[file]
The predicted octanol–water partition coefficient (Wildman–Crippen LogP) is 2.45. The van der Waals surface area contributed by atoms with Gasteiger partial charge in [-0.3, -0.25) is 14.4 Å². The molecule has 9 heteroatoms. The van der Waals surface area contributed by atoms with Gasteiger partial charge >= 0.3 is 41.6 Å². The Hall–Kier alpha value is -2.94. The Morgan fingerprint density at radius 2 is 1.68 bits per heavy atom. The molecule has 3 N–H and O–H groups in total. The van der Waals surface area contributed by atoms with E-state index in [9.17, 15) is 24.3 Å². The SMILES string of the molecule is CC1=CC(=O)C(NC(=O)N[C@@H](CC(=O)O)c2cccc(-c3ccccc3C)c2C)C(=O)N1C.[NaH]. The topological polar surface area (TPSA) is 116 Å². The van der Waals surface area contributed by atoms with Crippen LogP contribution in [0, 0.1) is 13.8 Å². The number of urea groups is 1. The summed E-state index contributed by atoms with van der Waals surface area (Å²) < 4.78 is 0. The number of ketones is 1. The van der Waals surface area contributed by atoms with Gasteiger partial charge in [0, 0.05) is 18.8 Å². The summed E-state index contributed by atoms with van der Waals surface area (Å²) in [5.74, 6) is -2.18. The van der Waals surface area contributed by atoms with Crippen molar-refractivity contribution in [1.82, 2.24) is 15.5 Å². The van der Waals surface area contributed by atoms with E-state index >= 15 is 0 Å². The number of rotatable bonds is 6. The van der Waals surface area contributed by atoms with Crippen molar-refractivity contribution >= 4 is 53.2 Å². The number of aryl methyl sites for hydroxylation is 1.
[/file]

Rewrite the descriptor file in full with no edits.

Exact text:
The predicted octanol–water partition coefficient (Wildman–Crippen LogP) is 2.45. The van der Waals surface area contributed by atoms with Gasteiger partial charge in [-0.3, -0.25) is 14.4 Å². The molecule has 9 heteroatoms. The van der Waals surface area contributed by atoms with Gasteiger partial charge >= 0.3 is 41.6 Å². The Hall–Kier alpha value is -2.94. The Morgan fingerprint density at radius 2 is 1.68 bits per heavy atom. The molecule has 3 N–H and O–H groups in total. The van der Waals surface area contributed by atoms with E-state index in [9.17, 15) is 24.3 Å². The SMILES string of the molecule is CC1=CC(=O)C(NC(=O)N[C@@H](CC(=O)O)c2cccc(-c3ccccc3C)c2C)C(=O)N1C.[NaH]. The topological polar surface area (TPSA) is 116 Å². The van der Waals surface area contributed by atoms with Crippen LogP contribution in [0, 0.1) is 13.8 Å². The number of urea groups is 1. The summed E-state index contributed by atoms with van der Waals surface area (Å²) < 4.78 is 0. The number of ketones is 1. The van der Waals surface area contributed by atoms with Gasteiger partial charge in [0, 0.05) is 18.8 Å². The summed E-state index contributed by atoms with van der Waals surface area (Å²) in [5.74, 6) is -2.18. The van der Waals surface area contributed by atoms with Crippen molar-refractivity contribution in [1.82, 2.24) is 15.5 Å². The van der Waals surface area contributed by atoms with E-state index >= 15 is 0 Å². The number of rotatable bonds is 6. The van der Waals surface area contributed by atoms with Crippen molar-refractivity contribution >= 4 is 53.2 Å². The number of aryl methyl sites for hydroxylation is 1.